As I rocked Mari before bed on the eve of Beth's visit, I told her a story about her birth and her time together with Beth at the hospital. I talked her about Beth as a mother who was loving her and taking care of her before I even knew she existed. Words I had spoken over her and to her since she was mere days old, but ones that felt right to revisit on that night. When I had finished she asked to hear it again. And again a third time.
Not too long after we had put Mari to bed that night, Beth called with a traveling problem of the logistical sort--something small and easily solved but which felt insurmountable to her. Todd offered a solution all seemed well.
Maybe an hour later the phone rang again. It was Beth. She was feeling overwhelmed by the thought of seeing Mari. There were two things making it especially hard, both that had come up at our last visit in the late summer. One, how hard it was to see Mari coming to me as a the everyday/primary/known/comforting mommy and know she would never have that with her. And, two, feeling like Mari didn't really know who she was or want to be with her so why bother? (At our last visit Beth really wanted us all to spend time with another family who is important to her. It was nice to see them, but when faced with a group of strangers like that Mari goes into shut-down, only-talk-to-mommy-and-daddy mode. So it wasn't the best interaction between her and Beth.) Thinking about those two things, she wasn't sure she was up to coming.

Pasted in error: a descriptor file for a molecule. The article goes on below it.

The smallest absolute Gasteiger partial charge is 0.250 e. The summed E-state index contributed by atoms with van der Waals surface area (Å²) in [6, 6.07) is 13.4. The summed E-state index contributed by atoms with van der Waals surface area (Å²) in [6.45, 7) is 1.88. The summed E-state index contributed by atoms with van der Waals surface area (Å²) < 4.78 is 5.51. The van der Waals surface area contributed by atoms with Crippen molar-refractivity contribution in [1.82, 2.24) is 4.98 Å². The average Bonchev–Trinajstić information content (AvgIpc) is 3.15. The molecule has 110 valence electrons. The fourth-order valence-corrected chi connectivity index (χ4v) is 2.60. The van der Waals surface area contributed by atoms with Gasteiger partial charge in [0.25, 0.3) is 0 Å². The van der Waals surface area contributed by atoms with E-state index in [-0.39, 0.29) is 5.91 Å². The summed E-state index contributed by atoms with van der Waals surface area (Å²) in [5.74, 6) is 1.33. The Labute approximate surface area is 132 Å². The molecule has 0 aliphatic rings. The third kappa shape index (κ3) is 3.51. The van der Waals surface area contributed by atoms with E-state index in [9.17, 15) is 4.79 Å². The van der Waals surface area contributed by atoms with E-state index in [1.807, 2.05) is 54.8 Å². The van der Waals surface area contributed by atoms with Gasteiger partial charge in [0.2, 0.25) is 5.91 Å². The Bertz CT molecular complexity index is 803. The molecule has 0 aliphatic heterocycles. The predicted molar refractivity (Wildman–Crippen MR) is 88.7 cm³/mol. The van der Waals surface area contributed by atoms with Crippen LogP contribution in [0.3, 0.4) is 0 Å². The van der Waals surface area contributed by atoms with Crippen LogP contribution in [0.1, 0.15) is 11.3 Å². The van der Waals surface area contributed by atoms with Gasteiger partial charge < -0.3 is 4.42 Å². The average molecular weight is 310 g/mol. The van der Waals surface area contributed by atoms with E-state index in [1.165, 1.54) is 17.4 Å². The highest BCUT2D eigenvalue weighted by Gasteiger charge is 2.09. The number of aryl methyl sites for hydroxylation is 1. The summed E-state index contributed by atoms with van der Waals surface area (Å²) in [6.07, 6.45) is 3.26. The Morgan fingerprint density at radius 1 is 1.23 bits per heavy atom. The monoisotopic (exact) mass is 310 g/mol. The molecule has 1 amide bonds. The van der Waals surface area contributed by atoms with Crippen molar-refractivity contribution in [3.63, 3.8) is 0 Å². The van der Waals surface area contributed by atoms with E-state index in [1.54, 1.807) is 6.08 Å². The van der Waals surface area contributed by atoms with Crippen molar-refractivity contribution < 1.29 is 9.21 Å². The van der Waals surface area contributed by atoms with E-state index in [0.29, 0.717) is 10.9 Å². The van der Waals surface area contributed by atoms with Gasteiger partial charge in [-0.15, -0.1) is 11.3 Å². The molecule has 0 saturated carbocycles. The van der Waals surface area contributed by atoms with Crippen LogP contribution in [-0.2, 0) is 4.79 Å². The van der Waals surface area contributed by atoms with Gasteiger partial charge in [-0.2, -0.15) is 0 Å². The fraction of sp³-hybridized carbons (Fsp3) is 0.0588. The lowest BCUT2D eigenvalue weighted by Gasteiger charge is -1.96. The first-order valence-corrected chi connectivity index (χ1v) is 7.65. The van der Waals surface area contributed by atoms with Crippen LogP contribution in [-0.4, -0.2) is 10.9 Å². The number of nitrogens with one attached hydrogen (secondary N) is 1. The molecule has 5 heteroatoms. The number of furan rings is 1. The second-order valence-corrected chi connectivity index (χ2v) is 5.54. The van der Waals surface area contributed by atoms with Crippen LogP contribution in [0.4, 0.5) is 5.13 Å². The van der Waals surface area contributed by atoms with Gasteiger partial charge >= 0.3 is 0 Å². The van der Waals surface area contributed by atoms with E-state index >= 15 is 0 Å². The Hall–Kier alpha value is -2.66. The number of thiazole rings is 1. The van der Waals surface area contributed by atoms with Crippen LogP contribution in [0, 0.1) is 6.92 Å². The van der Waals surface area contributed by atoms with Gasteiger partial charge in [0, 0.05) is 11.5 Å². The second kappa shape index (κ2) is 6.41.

Beth has been through some incredibly scary things this past year. Things I've only faced in nightmares. She's found support and strength and love in the midst of it all, but it's left her with little in the way of emotional reserves. I think the challenge that open adoption can sometimes be just felt like too much to handle.
She and Todd talked for a long time (he was the one who had picked up the phone), Todd listening a lot and sometimes sharing. I heard him tell her about Mari asking to hear her birth story three times that night. He shared about the twinge he sometimes feels when he sees Eddie's first dad with Eddie and acknowledged that it must be one thousandfold harder for her. They talked about how different Mari would probably be in the safe space of her own home and how these early visits are all building blocks of her and Beth's future relationship. And that of course we'd understand if taking care of herself right now meant she couldn't come.
By the phone call's end Beth said her fears had quieted. So the next day I stood in front of the bus station with an expectant child on each side clutching a hand. The big bus pulled up and a group of passengers trailed out, some greeting other waiting folks. No Beth. The other passengers grabbed their luggage before trickling into the parking lot, until there was no one left but the people waiting to board. Still no Beth. The waiting passengers began to board.
My heart didn't sink. But it did start to teeter.
To be continued...